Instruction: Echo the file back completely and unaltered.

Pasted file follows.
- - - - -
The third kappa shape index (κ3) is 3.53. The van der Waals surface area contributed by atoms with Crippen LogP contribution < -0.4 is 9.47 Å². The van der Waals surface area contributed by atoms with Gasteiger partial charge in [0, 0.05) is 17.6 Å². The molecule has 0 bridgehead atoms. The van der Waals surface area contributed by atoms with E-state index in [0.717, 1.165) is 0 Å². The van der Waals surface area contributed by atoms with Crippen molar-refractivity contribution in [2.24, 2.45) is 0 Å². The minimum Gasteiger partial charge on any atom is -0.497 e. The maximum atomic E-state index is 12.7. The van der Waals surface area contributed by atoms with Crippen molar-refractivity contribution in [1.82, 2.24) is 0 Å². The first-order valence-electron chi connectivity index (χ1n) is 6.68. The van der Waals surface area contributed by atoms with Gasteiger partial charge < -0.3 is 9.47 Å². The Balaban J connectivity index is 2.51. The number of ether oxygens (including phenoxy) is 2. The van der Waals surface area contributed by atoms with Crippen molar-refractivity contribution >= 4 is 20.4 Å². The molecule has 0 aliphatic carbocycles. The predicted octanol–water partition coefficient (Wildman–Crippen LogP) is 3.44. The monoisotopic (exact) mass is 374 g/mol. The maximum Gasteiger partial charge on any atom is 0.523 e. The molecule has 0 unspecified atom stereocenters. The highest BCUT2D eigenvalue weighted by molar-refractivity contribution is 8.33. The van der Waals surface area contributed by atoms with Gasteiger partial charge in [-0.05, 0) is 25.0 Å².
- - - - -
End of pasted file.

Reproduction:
The third kappa shape index (κ3) is 3.53. The van der Waals surface area contributed by atoms with Crippen LogP contribution < -0.4 is 9.47 Å². The van der Waals surface area contributed by atoms with Gasteiger partial charge in [0, 0.05) is 17.6 Å². The molecule has 0 bridgehead atoms. The van der Waals surface area contributed by atoms with E-state index in [0.717, 1.165) is 0 Å². The van der Waals surface area contributed by atoms with Crippen molar-refractivity contribution in [2.24, 2.45) is 0 Å². The minimum Gasteiger partial charge on any atom is -0.497 e. The maximum atomic E-state index is 12.7. The van der Waals surface area contributed by atoms with Crippen molar-refractivity contribution in [1.82, 2.24) is 0 Å². The first-order valence-electron chi connectivity index (χ1n) is 6.68. The van der Waals surface area contributed by atoms with Gasteiger partial charge < -0.3 is 9.47 Å². The Balaban J connectivity index is 2.51. The number of ether oxygens (including phenoxy) is 2. The van der Waals surface area contributed by atoms with Crippen molar-refractivity contribution >= 4 is 20.4 Å². The molecule has 0 aliphatic carbocycles. The predicted octanol–water partition coefficient (Wildman–Crippen LogP) is 3.44. The monoisotopic (exact) mass is 374 g/mol. The maximum Gasteiger partial charge on any atom is 0.523 e. The molecule has 0 unspecified atom stereocenters. The highest BCUT2D eigenvalue weighted by molar-refractivity contribution is 8.33. The van der Waals surface area contributed by atoms with Gasteiger partial charge in [-0.05, 0) is 25.0 Å².